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Will the DPS Board Flip?

Term Limits Set Stage For New School Leadership in November

It’s that time of year again. Nine candidates are running for three open board positions for Denver Public Schools.

In Greater Park Hill, voters will weigh in on just one of the races – the at-large position to replace Allegra “Happy” Haynes, who is term limited. Other seats are contested in District 1 (in southeast Denver) and District 5 (in northwest Denver).

Tay Anderson

Two years ago, Denver voters elected Carrie Olson in District 3 and Jennifer Bacon in District 4, both of which include portions of Park Hill. Barbara O’Brien was re-elected as an at-large representative, and Angela Cobián won a seat in District 2 (southwest Denver).  

The election of Bacon and Olson was seen as an upset to the 7-0 majority of education “reformers” that had previously controlled the board. This year, with three seats up for grabs, some activists have been calling for the board to “flip” – making the reformers a minority bloc. 

What’s education reform?

Education reform is a national movement backed by philanthropists and politicians in both major political parties. Locally, reform was aggressively implemented for a decade by former DPS superintendent Tom Boasberg, who stepped down a year ago. 

Natela Alexandrovna Manuntseva

The reform mantra is to create market-based competition between schools, eliminating those that are under-achieving. Focused on student achievement measured through data from high-stakes testing, DPS has in recent years closed numerous schools it labeled “low-performing” – mostly affecting students of color and those afflicted by poverty.

In Denver, reformers had aimed to have at least 80 percent of students attending high-performing schools by the year 2020, as measured by using the district’s School Performance Framework. 

The 2018 SPF report shows, however, that only 42 percent of DPS schools ranked as high-scoring “blue” or “green” in the district’s color coded system. The full color spectrum for school performance includes Distinguished (blue), Meeting Expectations (green), Accredited on Watch (yellow), Accredited on Priority Watch (orange), and Accredited on Probation (red).

Alexis Menocal Harrigan, with her son, Isaac

Denver’s SPF has been highly criticized by many education advocates for its emphasis on growth over achievement, for constantly shifting the goal posts, for being overly complicated, for duplicating a state-level system, and for its high cost. As a result of these concerns, the district’s new superintendent, Susana Cordova, has convened a 30-person task force to re-evaluate and re-imagine the SPF. (For more on this, check out last December’s column at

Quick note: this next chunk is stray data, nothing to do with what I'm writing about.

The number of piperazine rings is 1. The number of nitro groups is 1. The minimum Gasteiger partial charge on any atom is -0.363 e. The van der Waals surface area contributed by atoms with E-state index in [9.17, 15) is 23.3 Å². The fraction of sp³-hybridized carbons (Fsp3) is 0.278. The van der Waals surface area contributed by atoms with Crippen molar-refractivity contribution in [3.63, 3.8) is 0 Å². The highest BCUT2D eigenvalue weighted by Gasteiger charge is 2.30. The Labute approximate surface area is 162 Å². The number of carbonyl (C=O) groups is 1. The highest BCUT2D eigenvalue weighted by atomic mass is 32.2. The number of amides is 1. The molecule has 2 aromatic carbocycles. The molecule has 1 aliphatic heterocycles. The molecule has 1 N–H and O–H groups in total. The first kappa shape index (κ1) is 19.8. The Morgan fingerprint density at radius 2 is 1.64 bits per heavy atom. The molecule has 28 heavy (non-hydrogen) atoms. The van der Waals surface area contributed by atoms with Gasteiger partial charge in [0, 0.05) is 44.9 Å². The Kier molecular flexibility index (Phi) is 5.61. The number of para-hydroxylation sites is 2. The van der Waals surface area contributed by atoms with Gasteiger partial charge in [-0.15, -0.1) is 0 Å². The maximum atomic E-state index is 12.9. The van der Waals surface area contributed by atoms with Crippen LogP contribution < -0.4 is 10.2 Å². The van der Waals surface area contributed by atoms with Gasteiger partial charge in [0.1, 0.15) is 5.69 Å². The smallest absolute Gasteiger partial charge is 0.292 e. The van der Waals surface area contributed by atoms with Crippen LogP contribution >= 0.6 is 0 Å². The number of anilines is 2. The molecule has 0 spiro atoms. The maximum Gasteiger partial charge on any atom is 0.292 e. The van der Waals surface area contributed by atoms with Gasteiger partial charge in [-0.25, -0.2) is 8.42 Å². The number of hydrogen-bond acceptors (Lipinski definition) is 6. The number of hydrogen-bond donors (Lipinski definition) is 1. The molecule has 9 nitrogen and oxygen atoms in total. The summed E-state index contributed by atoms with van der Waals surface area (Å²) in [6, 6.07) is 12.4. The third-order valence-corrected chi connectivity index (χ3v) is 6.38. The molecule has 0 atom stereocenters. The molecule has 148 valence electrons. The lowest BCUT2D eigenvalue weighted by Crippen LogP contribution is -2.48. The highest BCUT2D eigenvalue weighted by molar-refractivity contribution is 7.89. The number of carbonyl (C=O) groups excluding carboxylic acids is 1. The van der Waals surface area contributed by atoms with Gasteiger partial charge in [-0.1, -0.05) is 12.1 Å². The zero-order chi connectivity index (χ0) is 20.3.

As a sign that tides are changing, Democrats for Education Reform – which had been heavily involved in previous board elections – appears to be sitting this one out. 

Two years ago the reform group spent more than $400,000 on local board elections through its political action committee Education Reform Now. This year the group issued a statement saying it will not be helping to fund campaigns, directly or indirectly, in the upcoming Nov. 5 election. 

Given this political context, where do this year’s crop of candidates stand? 

2019 At-Large Candidates

Three candidates are running for the at-large position: Tay Anderson, Natela Alexandrovna Manuntseva  and Alexis Menocal Harrigan. 

Tay Anderson, who ran for the District 4 position in 2017, is now back with multiple endorsements, including the Denver Classroom Teachers Association, the Denver Area Labor Federation, the Network for Public Education, and Vote Pro Choice. In addition, he has endorsements from U.S. Congresswoman Diana DeGette, who represents Denver, as well as Congressman Jason Crow from Aurora and Congressman Joe Neguse from Boulder. Colorado Attorney General Phil Weiser has endorsed Anderson, as has former Denver Mayor Wellington Webb and former legislators Joe Salazar and Evie Hudak. 

Anderson is a graduate of Manual High School and is currently the restorative justice coordinator at North High School. He stood on the picket lines with teachers in February when they were striking and attended negotiation meetings until the wee hours of the morning to show his support for teachers.